You're not really doing that Turkey hunting. You're just sitting there next to a tree holding the gun on your leg, or you're walking around maybe holding the gun at your side, or you got it slung and. in either of those scenarios, having that more horizontal grip doesn't really, I feel like, give you that much of a benefit.
But with a really light gun like that, a pistol grip, it just feels comfortable. It's really easy to move it around and just handle it in in tight quarters. I can go from left shoulder to right shoulder. It's really light and [00:06:00] easy and it doesn't fatigue your wrist at all. You're basically able to hold the gun and hold the weight.
On top of your hand, you don't even have to grip the gun really. And so when you're sitting there for 30 minutes, 45 minutes, when you got a bird that's on the roost and you're waiting for it to fly down or if you're trying to get that bird to come in, you don't know when exactly he's gonna finally break through through the foliage and be visible.
It just seems like I can sit there for a lot longer with that design of stock and also that lightweight of gun and that short. And it's just really comfortable. It doesn't, it's not nearly as fatiguing. So that aspect of it I really liked. So again, we got this Mossberg five 10 mini 18 and a half inch barrel, 20 gauge with this adjustable length of pole pistol grip stock.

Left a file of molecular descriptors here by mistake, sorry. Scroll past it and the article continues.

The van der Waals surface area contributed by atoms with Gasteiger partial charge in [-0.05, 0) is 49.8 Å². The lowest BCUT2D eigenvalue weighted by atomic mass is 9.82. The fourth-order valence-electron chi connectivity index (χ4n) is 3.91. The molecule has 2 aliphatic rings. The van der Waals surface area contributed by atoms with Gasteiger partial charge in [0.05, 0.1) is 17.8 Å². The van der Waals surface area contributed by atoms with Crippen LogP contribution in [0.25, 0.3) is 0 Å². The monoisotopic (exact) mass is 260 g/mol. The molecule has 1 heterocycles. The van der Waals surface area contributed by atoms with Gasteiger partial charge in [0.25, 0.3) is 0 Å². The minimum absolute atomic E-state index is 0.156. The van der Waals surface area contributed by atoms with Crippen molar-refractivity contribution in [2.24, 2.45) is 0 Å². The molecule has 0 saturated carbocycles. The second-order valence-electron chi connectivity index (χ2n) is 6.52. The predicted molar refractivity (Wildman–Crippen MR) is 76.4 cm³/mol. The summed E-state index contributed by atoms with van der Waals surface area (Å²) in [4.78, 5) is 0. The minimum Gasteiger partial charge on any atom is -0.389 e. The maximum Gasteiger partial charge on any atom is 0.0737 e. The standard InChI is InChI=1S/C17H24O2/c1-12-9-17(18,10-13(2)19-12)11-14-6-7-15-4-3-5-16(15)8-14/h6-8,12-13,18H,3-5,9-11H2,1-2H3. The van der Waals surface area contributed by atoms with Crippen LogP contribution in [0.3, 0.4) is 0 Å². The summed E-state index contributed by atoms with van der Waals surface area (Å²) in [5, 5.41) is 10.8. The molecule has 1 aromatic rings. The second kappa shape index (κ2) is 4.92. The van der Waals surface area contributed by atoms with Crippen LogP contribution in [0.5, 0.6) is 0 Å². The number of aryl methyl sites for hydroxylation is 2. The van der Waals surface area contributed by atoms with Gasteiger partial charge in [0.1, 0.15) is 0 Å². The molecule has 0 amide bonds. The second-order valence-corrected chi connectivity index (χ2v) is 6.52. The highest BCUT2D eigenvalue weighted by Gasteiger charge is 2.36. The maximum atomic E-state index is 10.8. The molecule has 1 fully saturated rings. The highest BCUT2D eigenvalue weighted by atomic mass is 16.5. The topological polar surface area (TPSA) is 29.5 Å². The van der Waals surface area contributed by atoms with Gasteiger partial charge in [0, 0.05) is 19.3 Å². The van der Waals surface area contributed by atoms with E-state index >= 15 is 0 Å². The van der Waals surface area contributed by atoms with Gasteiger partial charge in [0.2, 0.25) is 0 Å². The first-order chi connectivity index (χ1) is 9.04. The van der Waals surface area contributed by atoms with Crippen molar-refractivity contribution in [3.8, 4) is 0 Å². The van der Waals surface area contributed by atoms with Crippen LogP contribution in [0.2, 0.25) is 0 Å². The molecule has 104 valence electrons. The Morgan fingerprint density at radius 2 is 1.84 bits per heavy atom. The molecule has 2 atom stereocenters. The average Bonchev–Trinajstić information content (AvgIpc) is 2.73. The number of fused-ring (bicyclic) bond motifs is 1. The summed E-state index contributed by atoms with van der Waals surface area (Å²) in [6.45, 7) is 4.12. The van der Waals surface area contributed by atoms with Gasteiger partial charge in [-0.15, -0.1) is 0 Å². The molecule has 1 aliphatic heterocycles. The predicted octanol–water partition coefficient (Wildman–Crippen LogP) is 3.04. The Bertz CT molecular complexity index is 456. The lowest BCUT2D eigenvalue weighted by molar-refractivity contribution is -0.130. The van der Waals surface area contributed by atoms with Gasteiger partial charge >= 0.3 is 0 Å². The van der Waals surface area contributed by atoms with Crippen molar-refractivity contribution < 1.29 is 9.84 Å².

And I spray painted the whole thing a camouflage just with some rattle cans, spray paint. And then lastly, I put on a sling and an optic the sling. I basically DIY it. [00:07:00] I ordered some quick release. Sling mounts from, I believe it was magpole. And then I took a piece of one inch nylon strap and just a plastic buckle that I had laying around from other DIY projects.
And I made this adjustable sling. And the nice thing about those little quick releases and the tactical style stock is I can plug it into the side of the stock as opposed to, the kind of bottom corner that your sling stud mount is typically at. And so when I have that gun, over my shoulder. I can tighten it and it lays nice and flat against my back and it almost feels like it's a part of me.